NASA to visit Jupiter’s moon Europa to search for alien life

An artist’s impression of the Europa Clipper flyby probe hovering over the icy moon (NASA/JPL-Caltech)

NASA is planning to send a mission to one of Jupiter’s mysterious moons to see if it holds alien life.

Researchers believe that the icy moon of Europa may be the most likely spot to find life within our solar system.

The American space agency plans to launch two Europa Clipper probes to examine the moon, starting in 2022.

Earlier this week, NASA revealed that it had discovered two small breaks in the Mars Curiosity rover’s wheels.

An artist’s impression of the Europa lander on the surface of the Jovian moon (NASA/JPL-Caltech)

The Europa mission’s ‘Clipper’ moniker harks back to the clipper ships that sailed across the Earth’s oceans in the 19th century, and which were renowned for their swiftness.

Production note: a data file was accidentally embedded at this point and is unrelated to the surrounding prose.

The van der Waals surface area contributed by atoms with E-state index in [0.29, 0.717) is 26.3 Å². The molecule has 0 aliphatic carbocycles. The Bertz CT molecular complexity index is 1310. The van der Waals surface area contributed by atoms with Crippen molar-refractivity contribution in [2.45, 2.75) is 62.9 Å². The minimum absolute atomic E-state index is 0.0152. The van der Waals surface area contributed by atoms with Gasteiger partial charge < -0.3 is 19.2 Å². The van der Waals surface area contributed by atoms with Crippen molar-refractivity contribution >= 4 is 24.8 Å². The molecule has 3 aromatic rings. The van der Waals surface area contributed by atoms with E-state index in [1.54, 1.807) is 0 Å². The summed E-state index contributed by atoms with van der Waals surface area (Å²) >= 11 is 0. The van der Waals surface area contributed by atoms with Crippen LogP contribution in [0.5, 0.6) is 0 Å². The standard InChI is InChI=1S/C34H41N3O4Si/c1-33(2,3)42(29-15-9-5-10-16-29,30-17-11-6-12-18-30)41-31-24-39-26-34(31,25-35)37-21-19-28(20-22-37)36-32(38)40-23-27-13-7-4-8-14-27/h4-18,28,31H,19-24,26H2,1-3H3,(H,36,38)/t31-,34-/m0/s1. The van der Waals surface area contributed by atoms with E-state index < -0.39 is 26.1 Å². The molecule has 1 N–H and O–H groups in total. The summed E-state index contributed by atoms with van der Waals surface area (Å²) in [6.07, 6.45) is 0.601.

Scheduled to launch in 2022, the first probe will perform a flyby of the icy moon.

“During each orbit, the spacecraft spends only a short time within the challenging radiation environment near Europa. It speeds past, gathers a huge amount of science data, then sails on out of there,” said Robert Pappalardo, Europa Clipper project scientist at NASA.

A second probe, in the form of a robotic lander, will then follow on several years later.

Europa, which is slightly smaller than Earth’s own moon, has a liquid ocean lurking below its icy surface.

Large dark streaks on its surface are actually massive cracks in the ice.

READ MORE: Lazy teenagers develop weaker bones, claims new study

READ MORE: Anti-ageing drug ‘could be on the market within three years’, scientists say

“The fact that there’s liquid water underneath the surface which we know from previous missions, in particular from the magnetometer observations made by the Galileo spacecraft as it flew past [in the 1990s], makes it one of the most exciting potential targets to look for life,” Prof Andrew Coates of UCL’s Mullard Space Science Laboratory told the BBC.

The clipper will carry nine scientific instruments to search for sighs of life, including a camera and a radar that can penetrate the ice.

“We’re really trying to get at Europa’s potential habitability, the ingredients for life: water, and whether there’s chemical energy for life,” Dr Pappalardo told the BBC.